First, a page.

Chattanooga shooting: Inspired by Islamic State terror group?
Some officials say they strongly suspect that the attack on US military facilities in Chattanooga was Islamic-inspired terrorism, and they are warning of the possibility of similar attacks in America in the future.
Hamilton County Sheriff's Office/Reuters
The recent fatal ambush of four US Marines in Chattanooga features many of the hallmarks of a lone-wolf attack directed or inspired by the Mid-east-based terror group Islamic State.
Although investigators have not found direct evidence of a link between the shooter, Muhammad Youssef Abdulazeez, and Islamic militants, federal agents are intensifying their efforts to discover who the Kuwaiti-born US citizen might have been communicating with in recent months.
His computer and cell phone are being subjected to forensic analysis. And officials are trying to piece together foreign trips Mr. Abdulazeez took to Jordan and Kuwait.
In the meantime, authorities have found no written or video-taped messages from the 24-year-old explaining the attack or pledging allegiance to Islamic leaders overseas. And there is no evidence at this point that he had a state of mind that would compel him to undertake Thursday’s deadly assault on a military recruitment office and training facility.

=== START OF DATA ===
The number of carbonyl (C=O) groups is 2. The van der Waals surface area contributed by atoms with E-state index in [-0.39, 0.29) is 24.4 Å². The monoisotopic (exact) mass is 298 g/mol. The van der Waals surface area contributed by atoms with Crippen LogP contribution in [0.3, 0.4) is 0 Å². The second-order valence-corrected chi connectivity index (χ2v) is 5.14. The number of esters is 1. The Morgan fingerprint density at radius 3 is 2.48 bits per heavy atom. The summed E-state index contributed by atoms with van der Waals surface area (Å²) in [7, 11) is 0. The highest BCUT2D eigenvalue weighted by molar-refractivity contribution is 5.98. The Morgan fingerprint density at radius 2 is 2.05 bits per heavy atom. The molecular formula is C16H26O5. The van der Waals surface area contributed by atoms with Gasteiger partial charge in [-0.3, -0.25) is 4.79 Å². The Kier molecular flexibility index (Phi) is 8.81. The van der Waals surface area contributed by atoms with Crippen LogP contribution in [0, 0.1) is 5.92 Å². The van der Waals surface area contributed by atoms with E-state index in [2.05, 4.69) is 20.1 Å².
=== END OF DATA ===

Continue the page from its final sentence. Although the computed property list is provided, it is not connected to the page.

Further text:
Neither the Islamic State group nor other militant groups have claimed responsibility or involvement in Thursday’s ambush, though many militants have hailed him on social media as a martyr.
In addition, Abdulazeez had been arrested in April by local police for driving under the influence of alcohol and, perhaps, marijuana. Personal use of alcohol and illegal drugs is inconsistent with the message of Islamic extremists, experts say.
Nonetheless, some officials say they strongly suspect that the attack was Islamic-inspired terrorism, and they are warning of the possibility of similar attacks in America in the future.
“This is the event we were worried about,” Rep. Michael McCaul, chairman of the House Homeland Security Committee, told a press conference on Friday.
“My judgment is that this was an ISIS-inspired attack,” Rep. McCaul said, using an acronym for the Islamic State group.
McCaul has chaired a series of congressional hearings in recent weeks examining attempts by Islamic militants to inspire recruits to travel to Syria to join the fight on the front lines or to remain in the US and conduct indiscriminate attacks.
Islamic State leaders have appealed for attacks to be directed against military personnel and police officers in the US. In addition, they have urged that such attacks take place during the Muslim holy month of Ramadan, which ended Thursday.
Abdulazeez’s ambush fits these characteristics. But it is also different than other attacks. For example, before carrying out a similar armed ambush against a Mohammed cartoon contest in Garland, Texas, Elton Simpson used social media to declare his allegiance to the leader of the Islamic State.
In contrast, the only online communications apparently left behind by Abdulazeez before his attacks were two recent blog posts about Islam.
In one passage he writes: “Brothers and sisters don’t be fooled by your desires, this life is short and bitter and the opportunity to submit to allah may pass you by.”